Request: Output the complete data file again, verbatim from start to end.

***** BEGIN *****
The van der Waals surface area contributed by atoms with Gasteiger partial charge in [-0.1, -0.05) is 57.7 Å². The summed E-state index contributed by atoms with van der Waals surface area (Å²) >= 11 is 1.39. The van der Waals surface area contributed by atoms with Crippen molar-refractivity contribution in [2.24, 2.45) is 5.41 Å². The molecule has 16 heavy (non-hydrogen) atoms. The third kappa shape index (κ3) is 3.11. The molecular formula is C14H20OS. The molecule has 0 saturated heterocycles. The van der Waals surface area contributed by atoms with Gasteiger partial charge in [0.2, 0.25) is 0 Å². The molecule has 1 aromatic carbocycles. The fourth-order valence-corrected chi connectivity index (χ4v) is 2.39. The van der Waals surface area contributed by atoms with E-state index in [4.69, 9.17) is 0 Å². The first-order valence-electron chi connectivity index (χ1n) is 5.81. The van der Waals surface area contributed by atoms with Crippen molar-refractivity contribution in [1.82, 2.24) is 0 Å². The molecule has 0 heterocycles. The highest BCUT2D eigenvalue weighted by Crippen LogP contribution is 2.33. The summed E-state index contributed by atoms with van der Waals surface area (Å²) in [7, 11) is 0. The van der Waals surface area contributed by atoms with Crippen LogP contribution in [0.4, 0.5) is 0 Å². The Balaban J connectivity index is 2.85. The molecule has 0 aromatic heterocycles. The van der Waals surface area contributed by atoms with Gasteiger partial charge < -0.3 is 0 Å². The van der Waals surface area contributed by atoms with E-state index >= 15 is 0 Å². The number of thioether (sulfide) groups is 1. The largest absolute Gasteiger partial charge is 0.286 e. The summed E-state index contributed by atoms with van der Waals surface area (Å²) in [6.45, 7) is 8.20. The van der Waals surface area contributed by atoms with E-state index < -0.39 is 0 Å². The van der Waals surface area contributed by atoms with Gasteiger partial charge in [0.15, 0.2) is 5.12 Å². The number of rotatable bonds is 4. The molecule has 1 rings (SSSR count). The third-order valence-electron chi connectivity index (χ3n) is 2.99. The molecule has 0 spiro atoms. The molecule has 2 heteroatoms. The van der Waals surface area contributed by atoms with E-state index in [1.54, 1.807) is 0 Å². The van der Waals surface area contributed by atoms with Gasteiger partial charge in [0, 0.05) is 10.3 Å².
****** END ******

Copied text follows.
The van der Waals surface area contributed by atoms with Gasteiger partial charge in [-0.1, -0.05) is 57.7 Å². The summed E-state index contributed by atoms with van der Waals surface area (Å²) >= 11 is 1.39. The van der Waals surface area contributed by atoms with Crippen molar-refractivity contribution in [2.24, 2.45) is 5.41 Å². The molecule has 16 heavy (non-hydrogen) atoms. The third kappa shape index (κ3) is 3.11. The molecular formula is C14H20OS. The molecule has 0 saturated heterocycles. The van der Waals surface area contributed by atoms with Gasteiger partial charge in [0.2, 0.25) is 0 Å². The molecule has 1 aromatic carbocycles. The fourth-order valence-corrected chi connectivity index (χ4v) is 2.39. The van der Waals surface area contributed by atoms with E-state index in [4.69, 9.17) is 0 Å². The first-order valence-electron chi connectivity index (χ1n) is 5.81. The van der Waals surface area contributed by atoms with Crippen molar-refractivity contribution in [1.82, 2.24) is 0 Å². The molecule has 0 heterocycles. The highest BCUT2D eigenvalue weighted by Crippen LogP contribution is 2.33. The summed E-state index contributed by atoms with van der Waals surface area (Å²) in [7, 11) is 0. The van der Waals surface area contributed by atoms with Crippen LogP contribution in [0.4, 0.5) is 0 Å². The Balaban J connectivity index is 2.85. The molecule has 0 aromatic heterocycles. The van der Waals surface area contributed by atoms with Gasteiger partial charge < -0.3 is 0 Å². The van der Waals surface area contributed by atoms with E-state index >= 15 is 0 Å². The number of thioether (sulfide) groups is 1. The largest absolute Gasteiger partial charge is 0.286 e. The summed E-state index contributed by atoms with van der Waals surface area (Å²) in [6.45, 7) is 8.20. The van der Waals surface area contributed by atoms with E-state index < -0.39 is 0 Å². The van der Waals surface area contributed by atoms with Gasteiger partial charge in [0.15, 0.2) is 5.12 Å². The number of rotatable bonds is 4. The molecule has 1 rings (SSSR count). The third-order valence-electron chi connectivity index (χ3n) is 2.99. The molecule has 0 spiro atoms. The molecule has 2 heteroatoms. The van der Waals surface area contributed by atoms with E-state index in [1.54, 1.807) is 0 Å². The van der Waals surface area contributed by atoms with Gasteiger partial charge in [0, 0.05) is 10.3 Å².